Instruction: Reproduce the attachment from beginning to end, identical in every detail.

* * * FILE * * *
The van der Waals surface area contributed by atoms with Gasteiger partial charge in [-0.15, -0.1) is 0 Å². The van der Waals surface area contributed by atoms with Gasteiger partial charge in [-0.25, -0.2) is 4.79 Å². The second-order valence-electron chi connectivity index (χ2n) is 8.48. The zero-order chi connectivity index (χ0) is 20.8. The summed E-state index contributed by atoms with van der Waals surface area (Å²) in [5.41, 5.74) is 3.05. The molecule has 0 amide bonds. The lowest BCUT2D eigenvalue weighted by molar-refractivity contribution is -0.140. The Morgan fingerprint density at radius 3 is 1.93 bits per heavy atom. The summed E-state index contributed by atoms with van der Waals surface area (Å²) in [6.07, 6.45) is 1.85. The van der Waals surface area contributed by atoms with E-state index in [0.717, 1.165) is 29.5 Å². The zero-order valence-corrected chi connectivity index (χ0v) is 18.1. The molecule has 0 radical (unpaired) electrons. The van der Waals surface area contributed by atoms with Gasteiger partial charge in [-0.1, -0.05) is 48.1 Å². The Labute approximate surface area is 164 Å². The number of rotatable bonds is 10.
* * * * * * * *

The van der Waals surface area contributed by atoms with Gasteiger partial charge in [-0.15, -0.1) is 0 Å². The van der Waals surface area contributed by atoms with Gasteiger partial charge in [-0.25, -0.2) is 4.79 Å². The second-order valence-electron chi connectivity index (χ2n) is 8.48. The zero-order chi connectivity index (χ0) is 20.8. The summed E-state index contributed by atoms with van der Waals surface area (Å²) in [5.41, 5.74) is 3.05. The molecule has 0 amide bonds. The lowest BCUT2D eigenvalue weighted by molar-refractivity contribution is -0.140. The Morgan fingerprint density at radius 3 is 1.93 bits per heavy atom. The summed E-state index contributed by atoms with van der Waals surface area (Å²) in [6.07, 6.45) is 1.85. The van der Waals surface area contributed by atoms with E-state index in [0.717, 1.165) is 29.5 Å². The zero-order valence-corrected chi connectivity index (χ0v) is 18.1. The molecule has 0 radical (unpaired) electrons. The van der Waals surface area contributed by atoms with Gasteiger partial charge in [-0.1, -0.05) is 48.1 Å². The Labute approximate surface area is 164 Å². The number of rotatable bonds is 10.